Straw Dogs

US/UK | 1971 | Directed by Sam Peckinpah

Logline: An earnest American and his young English wife settle in rural England and face increasingly vicious local harrassment. 

At surface level a powerful study of violence both implicit and explicit, but under the skin, Straw Dogs is a complex and disturbing morality play that poses far more questions than answers. It provokes and outrages, yet by the end offers only slight reward, leaving a bitter taste of copper, and the acid after burn of contempt. After the assault on the senses that is the siege at Trencher’s farm, empathy is left in ruin, humanity torn a sunder. 

Two years prior Sam Peckinpah had delivered one of the great, uncompromising Westerns, The Wild Bunch (1969); a ruthless, indulgent portrait on male self-righteousness, bravado and violent machismo. It was a farrago of raw energy and moral corruption. Peckinpah then polarised audiences even further, pushing his dark fascination with the human spirit and society’s innate misanthropy to a deeper, more insular level. Straw Dogs would tear apart all notions of love and trust, of jealousy and desire, and of man’s acumen for violence.

Based on the novel The Siege of Trencher’s Farm by Gordon Williams and adapted for the screen by David Zulag Goodman and Peckinpah, Straw Dogs tells the story of meek and mild David Sumner (Dustin Hoffman), an American mathematician who, with his pretty young wife Amy (Susan George), has moved from the States back to Amy’s home of Wakely, a small village on the coast of England, where she grew up. They’ve bought an old farmhouse up on the hillside that needs repairing, so David has hired a few of the local handymen, so that he can concentrate on his treatise on celestial navigation (the “astro-mathematic structures of stellar interiors”).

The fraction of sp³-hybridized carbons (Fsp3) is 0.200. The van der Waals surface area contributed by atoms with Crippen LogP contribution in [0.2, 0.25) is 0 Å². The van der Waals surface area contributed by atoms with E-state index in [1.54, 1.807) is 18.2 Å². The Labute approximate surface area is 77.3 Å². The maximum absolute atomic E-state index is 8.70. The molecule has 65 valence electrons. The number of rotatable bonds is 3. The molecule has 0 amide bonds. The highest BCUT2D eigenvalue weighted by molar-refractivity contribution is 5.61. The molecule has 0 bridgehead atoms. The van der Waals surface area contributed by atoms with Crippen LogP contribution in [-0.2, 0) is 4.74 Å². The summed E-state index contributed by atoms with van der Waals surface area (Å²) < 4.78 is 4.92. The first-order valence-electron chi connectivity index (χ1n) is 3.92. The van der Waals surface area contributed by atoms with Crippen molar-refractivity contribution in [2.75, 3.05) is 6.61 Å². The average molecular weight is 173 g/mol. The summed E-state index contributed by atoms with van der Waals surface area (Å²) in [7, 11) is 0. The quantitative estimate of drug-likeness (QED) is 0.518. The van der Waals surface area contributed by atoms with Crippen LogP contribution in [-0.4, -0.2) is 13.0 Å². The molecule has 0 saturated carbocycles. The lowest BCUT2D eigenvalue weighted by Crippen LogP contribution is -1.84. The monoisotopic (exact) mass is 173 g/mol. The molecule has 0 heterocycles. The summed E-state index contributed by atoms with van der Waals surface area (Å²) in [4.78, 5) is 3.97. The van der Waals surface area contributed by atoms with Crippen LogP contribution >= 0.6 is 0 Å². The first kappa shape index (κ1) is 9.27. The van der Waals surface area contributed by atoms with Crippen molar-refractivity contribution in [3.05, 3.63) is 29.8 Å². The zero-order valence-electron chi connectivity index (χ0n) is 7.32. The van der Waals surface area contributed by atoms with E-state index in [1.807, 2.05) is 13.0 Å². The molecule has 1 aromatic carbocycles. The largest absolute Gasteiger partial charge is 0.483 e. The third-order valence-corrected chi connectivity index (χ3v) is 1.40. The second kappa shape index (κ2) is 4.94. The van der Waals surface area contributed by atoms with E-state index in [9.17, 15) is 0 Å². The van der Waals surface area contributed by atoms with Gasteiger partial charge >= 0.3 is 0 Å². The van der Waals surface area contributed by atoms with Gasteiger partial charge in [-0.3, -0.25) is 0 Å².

One of the builders is Charlie (Del Henney); an ex-lover of Amy’s who makes it very obvious he still carries a torch for her. Amy is flattered by his attention, but won’t stand for his sleazy behaviour. Charlie and his cohorts, Norman (Ken Hutchison) and Chris (Jim Norton) despise David, and challenge him by inferring he’s a milquetoast for abandoning his country in time of need (the Vietnam war). There’s tension between David and Amy as well, since David is so wrapped up in his equations and seems only to patronise Amy, leaving little time for genuine loving. Amy is restless, David is preoccupied. Frustration and neglect will soon collide, and tragedy will ensue.

Straw Dogs is such a thematically rich and intelligent work, darkly provocative, nightmarish, subversive. The characters don’t fit any easy mold, all drifting within a morally grey area. Obviously there are some that can be easily pigeon-holed as villainous, but there are agendas exposed that suggest not all intentions were evil at heart. If only ...

The most controversial part of the movie is the rape scene (which got the movie into a lot of trouble when it was first released and in the years following), or more precisely Amy’s response to Charlie’s rough attempt at seduction. It is apparent Amy still harbours an attraction toward him, but he’s by no means the man who makes her laugh, as her husband does. Amy’s flaunting of her naked body, and not wearing a bra beneath her sweaters, has been driving Charlie wild with lust.


After orchestrating a snipe hunt for David, where the men stick it to him in the bush, leaving him floundering on the hilltop waiting for pheasants and ducks to fly by, Charlie arrives back at the farmhouse and surprises Amy who invites him in for a drink. But it’s more than booze Charlie’s after. He forces himself on Amy, she slaps him, he pulls her by the hair over the sofa where he pins her down and tears her robe and panties off.